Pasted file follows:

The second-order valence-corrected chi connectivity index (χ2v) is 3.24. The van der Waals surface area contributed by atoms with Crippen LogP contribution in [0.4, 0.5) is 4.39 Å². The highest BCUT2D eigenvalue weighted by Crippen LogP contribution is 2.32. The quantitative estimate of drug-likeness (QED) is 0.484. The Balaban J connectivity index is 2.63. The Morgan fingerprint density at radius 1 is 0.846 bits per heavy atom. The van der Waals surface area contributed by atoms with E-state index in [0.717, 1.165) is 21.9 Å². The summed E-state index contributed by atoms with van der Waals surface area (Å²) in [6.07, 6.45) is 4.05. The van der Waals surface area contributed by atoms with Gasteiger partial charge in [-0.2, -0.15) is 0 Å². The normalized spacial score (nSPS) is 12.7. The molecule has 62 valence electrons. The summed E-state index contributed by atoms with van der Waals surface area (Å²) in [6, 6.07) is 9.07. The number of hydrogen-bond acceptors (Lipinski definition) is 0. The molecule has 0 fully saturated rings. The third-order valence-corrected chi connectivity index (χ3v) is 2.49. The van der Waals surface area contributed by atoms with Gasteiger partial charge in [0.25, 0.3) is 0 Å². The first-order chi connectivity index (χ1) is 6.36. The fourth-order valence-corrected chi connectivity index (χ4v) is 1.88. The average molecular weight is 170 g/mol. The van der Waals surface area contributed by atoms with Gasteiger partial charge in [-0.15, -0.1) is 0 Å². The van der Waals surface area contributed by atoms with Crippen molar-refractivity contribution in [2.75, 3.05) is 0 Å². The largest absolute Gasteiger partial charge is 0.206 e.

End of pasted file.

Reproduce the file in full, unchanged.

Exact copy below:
The second-order valence-corrected chi connectivity index (χ2v) is 3.24. The van der Waals surface area contributed by atoms with Crippen LogP contribution in [0.4, 0.5) is 4.39 Å². The highest BCUT2D eigenvalue weighted by Crippen LogP contribution is 2.32. The quantitative estimate of drug-likeness (QED) is 0.484. The Balaban J connectivity index is 2.63. The Morgan fingerprint density at radius 1 is 0.846 bits per heavy atom. The van der Waals surface area contributed by atoms with E-state index in [0.717, 1.165) is 21.9 Å². The summed E-state index contributed by atoms with van der Waals surface area (Å²) in [6.07, 6.45) is 4.05. The van der Waals surface area contributed by atoms with Gasteiger partial charge in [-0.2, -0.15) is 0 Å². The normalized spacial score (nSPS) is 12.7. The molecule has 62 valence electrons. The summed E-state index contributed by atoms with van der Waals surface area (Å²) in [6, 6.07) is 9.07. The number of hydrogen-bond acceptors (Lipinski definition) is 0. The molecule has 0 fully saturated rings. The third-order valence-corrected chi connectivity index (χ3v) is 2.49. The van der Waals surface area contributed by atoms with Gasteiger partial charge in [0.25, 0.3) is 0 Å². The first-order chi connectivity index (χ1) is 6.36. The fourth-order valence-corrected chi connectivity index (χ4v) is 1.88. The average molecular weight is 170 g/mol. The van der Waals surface area contributed by atoms with Gasteiger partial charge in [-0.15, -0.1) is 0 Å². The van der Waals surface area contributed by atoms with Crippen molar-refractivity contribution in [2.75, 3.05) is 0 Å². The largest absolute Gasteiger partial charge is 0.206 e.